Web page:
- Designated disabled parking available
- Wheelchair accessible toilet
- Pathways are wide and relatively flat
A current NSW recreational fishing licence is required when fishing in all waters.
- Amplified music is not permitted.
Camp fires and solid fuel burners
NSW national parks are no smoking areas.
Woody Head campground is in Bundjalung National Park. Here are just some of the reasons why this park is special:
An ancient landscape
At Bundjalung National Park you can visit Gummigurrah, an area that was used as a winter camping ground by the Bandjalung People. This park is one of a group where the Bandjalang People's native title rights have been recognised and is only the third determination of native title rights in New South Wales. Native title rights come from the Bandjalang People's traditional laws and customs and legally recognise the Bandjalang People's connection to Country. This means that these lands will continue to be places of ceremony, learning and inspiration for generations to come.
- Gummigurrah walking track Situated near Evans Head in Bundjalung National Park, Gummigurrah walking track winds through rainforest and heathlands, offering birdwatching and scenic river views.
Meet the locals
The varied habitat of Bundjalung National Park is home to over 140 species of fauna. Wake to the morning melodies of eastern whip-birds, bower birds and the rare barred cuckoo-shrike. At dawn and dusk, you might find eastern grey kangaroos, red-necked wallabies and swamp wallabies congregating around your campsites. Scour the tops of nearby trees and you might also catch a glimpse of a sleeping koala or two.
- Iluka Bluff lookout Stay as long as you like to enjoy the views at Iluka Bluff lookout, near Yamba. Not only is it an excellent whale watching spot, it’s also a great place to picnic.
- Jerusalem Creek walk Keep your eyes peeled for birds nesting along the creek along the Jerusalem Creek walk. Enjoy the hike as a day walk or shorter walk and finish up with a picnic lunch.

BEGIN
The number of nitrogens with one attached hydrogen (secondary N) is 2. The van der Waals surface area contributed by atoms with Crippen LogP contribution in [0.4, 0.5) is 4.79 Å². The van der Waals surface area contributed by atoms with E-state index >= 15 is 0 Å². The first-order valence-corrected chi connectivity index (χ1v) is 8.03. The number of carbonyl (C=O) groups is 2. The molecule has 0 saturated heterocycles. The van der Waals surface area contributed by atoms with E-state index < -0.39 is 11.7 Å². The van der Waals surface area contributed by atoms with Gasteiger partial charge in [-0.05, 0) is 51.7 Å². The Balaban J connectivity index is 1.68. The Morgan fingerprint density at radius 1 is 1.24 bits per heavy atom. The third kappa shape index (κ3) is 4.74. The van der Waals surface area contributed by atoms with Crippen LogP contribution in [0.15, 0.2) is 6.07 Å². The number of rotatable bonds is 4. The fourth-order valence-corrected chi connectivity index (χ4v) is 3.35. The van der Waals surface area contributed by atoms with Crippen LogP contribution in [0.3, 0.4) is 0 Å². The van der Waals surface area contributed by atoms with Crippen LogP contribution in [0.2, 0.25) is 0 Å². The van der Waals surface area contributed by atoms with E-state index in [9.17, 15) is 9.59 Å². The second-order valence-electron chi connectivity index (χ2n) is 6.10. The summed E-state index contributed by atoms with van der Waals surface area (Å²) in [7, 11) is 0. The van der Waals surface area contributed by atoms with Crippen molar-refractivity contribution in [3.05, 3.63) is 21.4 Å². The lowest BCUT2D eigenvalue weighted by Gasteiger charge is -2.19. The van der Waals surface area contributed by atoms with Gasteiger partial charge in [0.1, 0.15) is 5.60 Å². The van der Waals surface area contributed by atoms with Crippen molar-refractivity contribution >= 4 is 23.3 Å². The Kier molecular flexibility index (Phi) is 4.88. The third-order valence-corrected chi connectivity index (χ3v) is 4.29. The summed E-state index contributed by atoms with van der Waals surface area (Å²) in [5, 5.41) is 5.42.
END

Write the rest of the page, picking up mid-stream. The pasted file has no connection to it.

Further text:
- WilderQuest Woody Head rockpool ramble Attention all kids visiting and camping at Woody Head campground! Take off on a WilderQuest adventure these school holidays, exploring rockpools and the shoreline.
Bundjalung protects a variety of environments that feature water, including beaches, rivers, wetlands and lagoons. You'll find different types of plants, animals and birds in each one; look for coast banksia, coast she-oak and coastal wattle on the dunes that back onto the beach. Immerse yourself in this world by canoeing the waterways, rambling in the rock pools and swimming in the ocean.
Plants and animals you may see
White-bellied sea eagle (Haliaeetus leucogaster)
White-bellied sea eagles can be easily identified by their white tail and dark grey wings. These raptors are often spotted cruising the coastal breezes throughout Australia, and make for some scenic bird watching. Powerful Australian birds of prey, they are known to mate for life, and return each year to the same nest to breed.
Peron's tree frog (Litoria peroni)
Peron’s tree frog is found right across NSW. These tree-climbing and ground-dwelling Australian animals can quickly change colour, ranging from pale green-grey by day, to a reddish brown with emerald green flecks at night. The male frog has a drill-like call, which has been described as a 'maniacal cackle’.
Emu (Dromaius novaehollandiae)
The largest of Australian birds, the emu stands up to 2m high and is the second largest bird in the world, after the ostrich. Emus live in pairs or family groups. The male emu incubates and rears the young, which will stay with the adult emus for up to 2 years.
Koala (Phascolarctos cinereus)
One of the most renowned Australian animals, the tree-dwelling marsupial koala can be found in gum tree forests and woodlands across eastern NSW, Victoria and Queensland, as well as in isolated regions in South Australia. With a vice-like grip, this perhaps most iconic but endangered Australian animal lives in tall eucalypts within a home range of several hectares.
Lace monitor (Varanus varius)
One of Australia’s largest lizards, the carnivorous tree-dwelling lace monitor, or tree goanna, can grow to 2m in length and is found in forests and coastal tablelands across eastern Australia. These Australian animals are typically dark blue in colour with whitish spots or blotches.